The housing crisis is a major issue in Irish politics. It is a topic that many UCD students are passionate about and the current crisis is affecting students all over Ireland. Sinn Féin were not available for comment. We asked all the political parties on campus for their solutions to the problem, here’s what they said:
While the amount of housing being constructed is rising, we are not yet at acceptable levels. A dramatic increase in the supply of quality and affordable housing is vital for housing. Measures must be taken to help those currently in vulnerable positions while supply is being ramped up. We advocate an increase in funding in the Rebuilding Ireland Action Plan for the Capital Assistance Scheme. This will help provide homes for young people. Also, universities should be required to provide accommodation for at least 15% of their students. We would also propose a cap on student rent increases. Current proposals of an annual 3% rises will serve as a barrier to attending university. We support the re-introduction of a rental tax credit to assist working people earning less than €30,000 a year. Finally, height restrictions must also be reformed to at least 10 storeys all over the city.
In government, Fianna Fail’s central goal will be solving the housing crisis. We believe in home ownership and want to increase the rate of it. Over the 5 years of our government, 200,000 new homes would be built, including 50,000 social homes and 50,000 affordable homes. To help those renting to be able to save we would introduce measures such as a €600 tax credit and a national affordable rent scheme. History shows that Fianna Fáil is the best party to deal with this housing crisis, we are the party that built tens of thousands of social homes even through the worst economic hardships and we can and will do it again.
Labour’s housing policy is one of our five policy commitments that must be at the core of any agreement with other parties in the next Dáil. Labour will freeze rents until enough homes are built, to immediately alleviate the housing crisis. Labour will build 80,000 homes on public land over the next five years, using a fund of €16 billion from state reserves and other sources. Now that the state’s finances have recovered, there is no need to raise taxes to build homes, the government has enough money. Fine Gael has simply refused to allow direct homebuilding for ideological reasons. The homes that Labour will build will be energy-efficient and they will be built as part of well-planned neighbourhoods, with access to transport, schools and other services.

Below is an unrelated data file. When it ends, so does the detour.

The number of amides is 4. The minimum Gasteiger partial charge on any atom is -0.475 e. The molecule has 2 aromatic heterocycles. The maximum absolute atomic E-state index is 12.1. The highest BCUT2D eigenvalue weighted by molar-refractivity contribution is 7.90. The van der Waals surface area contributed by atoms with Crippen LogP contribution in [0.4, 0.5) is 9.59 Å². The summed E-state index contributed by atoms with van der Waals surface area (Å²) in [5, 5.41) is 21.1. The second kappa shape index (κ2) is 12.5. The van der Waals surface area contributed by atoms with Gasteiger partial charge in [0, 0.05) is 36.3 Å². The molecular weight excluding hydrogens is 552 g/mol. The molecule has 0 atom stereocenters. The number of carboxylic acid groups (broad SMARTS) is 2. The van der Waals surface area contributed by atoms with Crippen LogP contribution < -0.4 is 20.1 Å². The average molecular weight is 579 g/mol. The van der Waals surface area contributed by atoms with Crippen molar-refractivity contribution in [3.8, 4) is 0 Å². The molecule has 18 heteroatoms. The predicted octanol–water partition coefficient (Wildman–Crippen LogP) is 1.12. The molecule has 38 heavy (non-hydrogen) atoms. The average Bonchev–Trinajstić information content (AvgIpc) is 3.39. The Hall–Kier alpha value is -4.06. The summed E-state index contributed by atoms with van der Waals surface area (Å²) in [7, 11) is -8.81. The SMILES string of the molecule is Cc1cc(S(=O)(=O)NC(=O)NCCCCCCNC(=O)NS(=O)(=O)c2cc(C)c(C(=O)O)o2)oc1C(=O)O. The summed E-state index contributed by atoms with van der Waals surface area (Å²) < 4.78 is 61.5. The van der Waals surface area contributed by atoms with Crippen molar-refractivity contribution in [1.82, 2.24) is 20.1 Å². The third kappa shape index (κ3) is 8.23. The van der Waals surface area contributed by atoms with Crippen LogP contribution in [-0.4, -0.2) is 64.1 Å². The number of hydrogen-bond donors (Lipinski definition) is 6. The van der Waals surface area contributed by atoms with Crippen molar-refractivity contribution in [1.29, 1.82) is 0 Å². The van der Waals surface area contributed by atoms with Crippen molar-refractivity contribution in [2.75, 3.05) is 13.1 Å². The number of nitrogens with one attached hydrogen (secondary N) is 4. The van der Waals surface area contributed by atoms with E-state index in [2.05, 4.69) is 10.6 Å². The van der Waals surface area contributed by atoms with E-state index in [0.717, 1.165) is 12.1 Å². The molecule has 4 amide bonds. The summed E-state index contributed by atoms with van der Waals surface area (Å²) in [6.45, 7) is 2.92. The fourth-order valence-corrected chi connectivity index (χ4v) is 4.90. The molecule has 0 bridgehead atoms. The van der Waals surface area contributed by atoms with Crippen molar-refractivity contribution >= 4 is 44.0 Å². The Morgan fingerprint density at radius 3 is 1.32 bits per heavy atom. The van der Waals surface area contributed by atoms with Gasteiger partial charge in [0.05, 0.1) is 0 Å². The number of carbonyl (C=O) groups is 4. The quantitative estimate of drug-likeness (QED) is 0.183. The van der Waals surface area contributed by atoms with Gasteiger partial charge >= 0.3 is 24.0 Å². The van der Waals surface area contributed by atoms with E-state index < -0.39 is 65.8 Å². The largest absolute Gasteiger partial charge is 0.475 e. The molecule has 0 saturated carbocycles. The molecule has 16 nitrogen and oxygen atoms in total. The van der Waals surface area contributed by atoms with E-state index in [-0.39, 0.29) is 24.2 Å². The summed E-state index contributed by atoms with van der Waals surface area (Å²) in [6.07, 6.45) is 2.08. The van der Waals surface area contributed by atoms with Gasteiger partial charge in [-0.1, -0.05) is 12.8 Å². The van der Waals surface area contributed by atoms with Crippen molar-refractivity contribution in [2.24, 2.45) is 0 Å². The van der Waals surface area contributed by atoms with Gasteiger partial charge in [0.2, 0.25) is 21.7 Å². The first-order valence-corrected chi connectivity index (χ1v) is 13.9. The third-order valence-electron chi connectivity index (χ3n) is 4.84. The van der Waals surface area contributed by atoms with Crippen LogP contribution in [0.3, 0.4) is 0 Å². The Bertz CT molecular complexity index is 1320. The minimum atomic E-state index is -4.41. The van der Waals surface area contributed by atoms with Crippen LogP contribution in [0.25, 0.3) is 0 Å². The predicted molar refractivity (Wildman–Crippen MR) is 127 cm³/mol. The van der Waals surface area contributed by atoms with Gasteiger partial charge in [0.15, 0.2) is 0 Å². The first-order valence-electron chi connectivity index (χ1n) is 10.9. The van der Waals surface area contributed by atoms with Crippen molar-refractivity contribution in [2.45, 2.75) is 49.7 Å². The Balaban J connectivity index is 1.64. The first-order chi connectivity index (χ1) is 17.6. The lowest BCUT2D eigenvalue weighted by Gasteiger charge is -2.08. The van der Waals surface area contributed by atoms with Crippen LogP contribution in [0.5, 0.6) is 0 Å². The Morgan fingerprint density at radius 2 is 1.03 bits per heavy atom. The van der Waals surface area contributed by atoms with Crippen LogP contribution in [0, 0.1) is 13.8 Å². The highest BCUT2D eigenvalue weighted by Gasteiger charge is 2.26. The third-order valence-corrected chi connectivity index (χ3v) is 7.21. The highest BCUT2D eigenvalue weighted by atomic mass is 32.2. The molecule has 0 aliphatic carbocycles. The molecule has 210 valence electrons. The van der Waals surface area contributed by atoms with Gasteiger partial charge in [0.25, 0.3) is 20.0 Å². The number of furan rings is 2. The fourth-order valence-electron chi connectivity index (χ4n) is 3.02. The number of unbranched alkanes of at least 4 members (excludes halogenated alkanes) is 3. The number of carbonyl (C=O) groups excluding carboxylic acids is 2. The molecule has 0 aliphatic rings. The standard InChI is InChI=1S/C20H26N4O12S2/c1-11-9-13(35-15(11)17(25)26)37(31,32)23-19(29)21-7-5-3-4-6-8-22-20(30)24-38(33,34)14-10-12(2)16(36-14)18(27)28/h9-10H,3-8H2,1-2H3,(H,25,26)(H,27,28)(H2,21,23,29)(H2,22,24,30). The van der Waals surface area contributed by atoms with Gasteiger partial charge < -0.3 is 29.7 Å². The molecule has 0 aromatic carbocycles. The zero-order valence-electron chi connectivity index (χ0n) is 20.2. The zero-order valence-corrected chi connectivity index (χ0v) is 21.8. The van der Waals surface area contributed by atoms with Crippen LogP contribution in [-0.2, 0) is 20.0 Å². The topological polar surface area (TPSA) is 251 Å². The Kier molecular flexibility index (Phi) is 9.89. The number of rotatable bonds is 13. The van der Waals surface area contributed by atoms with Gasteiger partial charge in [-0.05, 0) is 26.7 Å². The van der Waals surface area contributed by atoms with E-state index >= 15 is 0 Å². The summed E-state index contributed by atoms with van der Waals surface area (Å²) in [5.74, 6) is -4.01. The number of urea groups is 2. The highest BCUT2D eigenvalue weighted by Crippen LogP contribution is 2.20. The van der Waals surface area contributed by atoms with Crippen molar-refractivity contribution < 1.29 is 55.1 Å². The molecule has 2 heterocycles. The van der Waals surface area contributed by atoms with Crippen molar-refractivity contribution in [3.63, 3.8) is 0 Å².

How we currently provide housing isn’t working, and the homeless crisis reflects that. The Green Party would provide public housing on public land through a national housing plan. They would implement the cost-rental model of housing, which would reduce the costs of renting while continuing to build new housing. The Housing Assistance payment would be reformed to invest in new social housing, rather than sourcing from the private sector. Vacant properties would be put back into use by implementing a Site Value Tax. Better protections for renters would allow them to live securely in good quality housing. Sustainability and community building should be at the heart of how we provide housing. This is done by community-led development, and developing in tandem with goods and services, rather than individual private developments.
People Before Profit Students condemn the decision of a number of college administrations to increase student rents on campus. Colleges are placing the burden of funding on students and staff. People Before Profit’s Student branches calls on all Students and political parties to support a broad, open and united front to fight back against these rent hikes that are squeezing working-class students out of Third Level Education in Ireland. These increases will compound the crisis. The emergence of extortionate, private student accommodation has allowed college authorities to charge more for campus rent, and they have jumped at the opportunity to follow suit. We should not only reverse the rent hike but also demand subsidies for disabled and disadvantaged students in need of affordable accommodation. We should fight for full tenancy rights for renters.
The Social Democrats believe that the core purpose of housing policy is to deliver affordable homes, not profit to developers. We must move away from the market-led model in order to tackle the current housing and homelessness crisis. That’s why we propose the state should build public housing on a major scale and cost-rental accommodation that is all well connected by reliable and frequent public transport. A vacant property tax ban on vulture funds and ensuring that only college campuses are allowed to build “student accommodation” would put an end to developers extracting huge profit from unnecessary “luxury” student accommodation. Build affordable homes.
Conor Paterson – Politics Editor